Long-time SOS reader Joe Matera has submitted for review his nine-track album Terra Firma. It's his second solo LP, and his discography hints at a long career playing guitar in various bands, but this is apparently the first record to date to feature him singing. That said, Joe's voice only appears on two of the tracks; the rest of the album is comprised of guitar-based rock instrumentals. And very well-executed they are too.
Joe's playing is natural and fluent, without being needlessly showy, and he exhibits proficiency in a broad range of styles, from mellow acoustic ballads to driving rock. His tone, too, is very satisfying, as is the quality of the recordings (the double-tracked acoustic guitar picking in the intro to 'Reverie' is a particularly fine example). It's a shame, though, that his vocal appearances are so few: 'Shining Star' and 'Tell Me Why' are all the better for featuring his singing and songwriting, which despite his best six-stringed efforts, will always be more expressive than his guitar playing — as the bonus acoustic version of 'Shining Star' proves. Chris Korff
It's not often we get heavy metal remix albums sent to SOS towers for review, but that's exactly what Barcelona-based band Obsidian Kingdom have done, and I'm jolly glad they did. Torn & Burnt is a collection of remixes, all by different artists, of seven songs from the band's first album Mantiis.
The remixes are all very good, with most of them treading the same techy, gothy electronica line that made the soundtrack to The Matrix such a success. I can't say I'm familiar with Obsidian Kingdom's output in its unmolested form, but the remixes are formidable. And molested really is the word, especially in the case of Drumcorp's remix of 'Haunts Of The Underworld'.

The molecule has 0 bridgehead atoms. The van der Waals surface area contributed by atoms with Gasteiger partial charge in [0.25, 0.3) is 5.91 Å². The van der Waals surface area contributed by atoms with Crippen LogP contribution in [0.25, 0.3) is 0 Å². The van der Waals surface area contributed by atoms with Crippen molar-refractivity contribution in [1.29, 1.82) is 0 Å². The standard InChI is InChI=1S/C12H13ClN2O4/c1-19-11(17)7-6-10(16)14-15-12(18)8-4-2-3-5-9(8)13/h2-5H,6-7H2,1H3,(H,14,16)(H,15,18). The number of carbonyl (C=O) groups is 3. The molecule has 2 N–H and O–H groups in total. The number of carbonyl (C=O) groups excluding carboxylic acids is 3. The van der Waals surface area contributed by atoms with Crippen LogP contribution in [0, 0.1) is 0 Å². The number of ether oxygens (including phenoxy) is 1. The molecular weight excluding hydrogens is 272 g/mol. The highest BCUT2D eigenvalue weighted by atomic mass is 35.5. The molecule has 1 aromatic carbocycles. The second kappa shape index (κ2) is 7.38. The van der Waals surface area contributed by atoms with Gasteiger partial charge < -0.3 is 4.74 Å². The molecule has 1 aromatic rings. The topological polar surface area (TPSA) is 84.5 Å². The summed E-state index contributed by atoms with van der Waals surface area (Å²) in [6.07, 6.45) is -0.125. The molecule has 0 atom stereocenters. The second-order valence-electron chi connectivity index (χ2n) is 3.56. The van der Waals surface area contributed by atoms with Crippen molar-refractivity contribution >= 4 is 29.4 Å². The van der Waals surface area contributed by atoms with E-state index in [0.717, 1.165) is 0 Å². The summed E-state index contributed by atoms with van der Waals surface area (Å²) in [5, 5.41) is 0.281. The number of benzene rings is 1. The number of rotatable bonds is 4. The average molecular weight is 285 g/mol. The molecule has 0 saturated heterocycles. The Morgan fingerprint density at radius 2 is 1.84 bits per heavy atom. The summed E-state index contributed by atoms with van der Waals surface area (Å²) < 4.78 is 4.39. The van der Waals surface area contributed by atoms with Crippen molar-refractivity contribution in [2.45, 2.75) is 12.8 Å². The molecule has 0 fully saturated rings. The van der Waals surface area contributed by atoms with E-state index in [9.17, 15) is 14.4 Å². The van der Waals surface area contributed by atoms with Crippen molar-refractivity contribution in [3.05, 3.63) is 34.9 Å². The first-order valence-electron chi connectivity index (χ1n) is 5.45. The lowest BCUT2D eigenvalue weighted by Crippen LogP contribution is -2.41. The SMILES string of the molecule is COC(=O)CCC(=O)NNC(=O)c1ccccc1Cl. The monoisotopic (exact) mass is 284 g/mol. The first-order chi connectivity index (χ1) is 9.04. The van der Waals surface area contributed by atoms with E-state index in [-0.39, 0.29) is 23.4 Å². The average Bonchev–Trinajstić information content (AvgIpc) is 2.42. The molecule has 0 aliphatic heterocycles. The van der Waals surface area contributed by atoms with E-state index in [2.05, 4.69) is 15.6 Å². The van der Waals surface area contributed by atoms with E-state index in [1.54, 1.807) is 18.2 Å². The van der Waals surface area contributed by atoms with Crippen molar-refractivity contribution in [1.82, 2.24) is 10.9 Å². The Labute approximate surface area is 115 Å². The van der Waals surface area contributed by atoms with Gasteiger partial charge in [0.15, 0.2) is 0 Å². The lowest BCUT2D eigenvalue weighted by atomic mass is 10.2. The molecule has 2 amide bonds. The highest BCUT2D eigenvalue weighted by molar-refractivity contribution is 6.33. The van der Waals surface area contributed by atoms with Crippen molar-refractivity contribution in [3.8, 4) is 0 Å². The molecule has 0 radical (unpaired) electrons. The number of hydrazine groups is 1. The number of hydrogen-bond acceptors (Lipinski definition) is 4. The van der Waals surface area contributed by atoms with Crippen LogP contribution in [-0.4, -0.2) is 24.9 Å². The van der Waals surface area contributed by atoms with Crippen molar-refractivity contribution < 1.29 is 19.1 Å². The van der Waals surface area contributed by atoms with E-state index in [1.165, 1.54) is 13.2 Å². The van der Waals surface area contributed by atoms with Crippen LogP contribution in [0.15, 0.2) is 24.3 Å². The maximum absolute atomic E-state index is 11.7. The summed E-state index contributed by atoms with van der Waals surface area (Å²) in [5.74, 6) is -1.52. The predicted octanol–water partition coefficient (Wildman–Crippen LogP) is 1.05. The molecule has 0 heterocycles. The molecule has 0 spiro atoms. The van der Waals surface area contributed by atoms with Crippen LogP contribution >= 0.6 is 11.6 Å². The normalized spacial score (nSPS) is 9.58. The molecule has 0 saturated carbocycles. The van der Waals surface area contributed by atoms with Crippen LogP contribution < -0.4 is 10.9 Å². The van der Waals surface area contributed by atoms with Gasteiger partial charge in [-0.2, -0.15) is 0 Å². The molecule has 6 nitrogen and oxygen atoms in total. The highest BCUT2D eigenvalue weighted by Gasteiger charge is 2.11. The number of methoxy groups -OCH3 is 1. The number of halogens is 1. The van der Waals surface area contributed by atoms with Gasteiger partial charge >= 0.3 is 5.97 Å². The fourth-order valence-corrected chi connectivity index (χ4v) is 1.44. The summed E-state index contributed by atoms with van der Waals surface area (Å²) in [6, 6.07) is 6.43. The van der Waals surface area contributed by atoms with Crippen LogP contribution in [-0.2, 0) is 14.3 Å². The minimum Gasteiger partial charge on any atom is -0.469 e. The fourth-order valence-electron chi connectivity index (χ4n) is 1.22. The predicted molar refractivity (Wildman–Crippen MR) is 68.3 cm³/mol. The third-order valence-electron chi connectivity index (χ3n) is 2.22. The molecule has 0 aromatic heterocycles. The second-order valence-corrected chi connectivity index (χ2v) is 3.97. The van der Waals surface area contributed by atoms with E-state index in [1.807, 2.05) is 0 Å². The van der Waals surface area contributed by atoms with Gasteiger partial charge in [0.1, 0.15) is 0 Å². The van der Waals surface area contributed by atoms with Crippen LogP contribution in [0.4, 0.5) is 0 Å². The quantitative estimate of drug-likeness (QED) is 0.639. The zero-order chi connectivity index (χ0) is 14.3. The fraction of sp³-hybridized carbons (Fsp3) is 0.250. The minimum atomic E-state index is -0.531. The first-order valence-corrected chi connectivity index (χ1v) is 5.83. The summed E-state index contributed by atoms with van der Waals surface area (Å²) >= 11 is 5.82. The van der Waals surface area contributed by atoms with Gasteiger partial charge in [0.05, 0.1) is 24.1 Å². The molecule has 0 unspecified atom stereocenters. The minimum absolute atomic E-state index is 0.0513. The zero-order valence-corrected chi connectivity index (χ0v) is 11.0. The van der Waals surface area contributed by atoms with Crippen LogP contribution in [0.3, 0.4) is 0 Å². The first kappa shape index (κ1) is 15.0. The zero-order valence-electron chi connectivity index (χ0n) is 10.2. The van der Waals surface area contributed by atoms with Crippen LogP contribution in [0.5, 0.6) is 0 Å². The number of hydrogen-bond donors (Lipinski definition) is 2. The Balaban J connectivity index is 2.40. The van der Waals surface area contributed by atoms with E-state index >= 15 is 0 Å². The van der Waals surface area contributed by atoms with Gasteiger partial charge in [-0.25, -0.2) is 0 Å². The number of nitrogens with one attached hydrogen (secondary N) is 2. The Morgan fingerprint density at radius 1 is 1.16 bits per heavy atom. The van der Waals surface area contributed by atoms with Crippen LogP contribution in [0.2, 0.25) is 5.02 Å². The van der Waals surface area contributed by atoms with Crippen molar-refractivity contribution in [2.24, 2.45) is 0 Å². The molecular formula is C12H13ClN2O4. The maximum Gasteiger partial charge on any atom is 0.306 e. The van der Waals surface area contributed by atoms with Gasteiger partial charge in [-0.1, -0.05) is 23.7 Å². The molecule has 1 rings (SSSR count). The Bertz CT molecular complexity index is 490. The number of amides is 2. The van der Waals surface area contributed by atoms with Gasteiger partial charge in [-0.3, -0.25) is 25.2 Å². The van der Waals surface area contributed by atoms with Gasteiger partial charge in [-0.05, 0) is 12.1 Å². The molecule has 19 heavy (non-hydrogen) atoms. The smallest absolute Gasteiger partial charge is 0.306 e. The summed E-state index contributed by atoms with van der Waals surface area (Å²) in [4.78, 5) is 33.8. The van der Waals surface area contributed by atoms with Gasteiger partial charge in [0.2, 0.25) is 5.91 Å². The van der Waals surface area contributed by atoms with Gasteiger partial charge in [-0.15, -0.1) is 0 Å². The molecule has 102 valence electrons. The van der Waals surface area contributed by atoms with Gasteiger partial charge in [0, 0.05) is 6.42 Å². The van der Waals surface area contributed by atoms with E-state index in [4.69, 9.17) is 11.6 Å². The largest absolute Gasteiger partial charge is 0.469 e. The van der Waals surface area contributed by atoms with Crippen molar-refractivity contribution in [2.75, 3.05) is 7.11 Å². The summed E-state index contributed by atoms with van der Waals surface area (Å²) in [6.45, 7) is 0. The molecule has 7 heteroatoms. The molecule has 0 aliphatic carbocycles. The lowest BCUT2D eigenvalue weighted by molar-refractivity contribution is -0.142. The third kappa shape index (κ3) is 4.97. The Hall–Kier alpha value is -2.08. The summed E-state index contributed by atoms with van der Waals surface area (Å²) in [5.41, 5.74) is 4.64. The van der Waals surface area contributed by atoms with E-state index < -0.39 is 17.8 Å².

Until now I had no idea that 'heavy metal glitchstep' (as I have just named it) existed, but now that I do I'm hooked. Drumcorp's version of this track is absolutely brutal, and so horrendously abrasive that I couldn't stop smiling as I was listening to it. Just to see how the praise for this monstrosity should most justly be apportioned, I pointed my browser in the direction of Obsidian Kingdom's Bandcamp web site to take a listen to the original. They're a bloody good metal band, no doubt, but what Drumcorp have done with that song in particular is impressive, somehow making it recognisably a version of the original, while giving it their own ferocious twist. Chris Korff
I hope you're sitting down right now, because I'm going to let you in on a terrible secret. See that stuff at the bottom left of the page? Just next to the page number? Yes, that's right, it says January. And it's a lie. As I write this, it is in fact November. So while you're busy eating the remains of your turkey and breaking your ill-conceived resolutions, spare a thought for your humble reviewer: I haven't even started my Christmas shopping yet. Now, it's not because I hate Christmas that I'm dreading the experience (I don't), nor even because I hate shopping (which I do hate, but am happy to endure when necessary). It's because of the wretched songs. And as long as every shop in the world insists on blasting out 'music' featuring sleigh bells, anthropomorphised reindeer, George Michael or any combination of the above, I will continue to hate Christmas shopping.
So imagine my horror when the Flickers' CD single, 'Christmas Ding Dong', landed on my desk. Accompanying the disc was a distincly clip art-inspired press release (complete with pixelated holly leaf), informing me that, in their "sensational” Christmas single, the Flickers had "really pulled one out of the bag”. The literature doesn't state exactly what kind of bag they pulled it out of, but having heard their single I can't help wishing they'd left it for the council to deal with in the usual manner.
You see, 'Christmas Ding Dong' is bad. Troubling, in fact, even for a Christmas single. All the hallmarks of a panicked, late-December shopping anthem are there, but instead of the typical saccharine melodies and jubilant vocals, there is a kind of disquieting, almost sinister, psychedelic vibe, helped along by the creepy, snarled vocals (which, by the way, are unintelligible thanks to some perplexing production decisions). It's actually quite frightening, to the point where I wondered whether the Flickers had deliberately set out to disconcert the listener. As a sanity check, I asked one of my colleagues what he thought, and he summed it up quite perfectly thus: "Like Genesis P-Orridge had a nightmare in which he made a Christmas single.” Chris Korff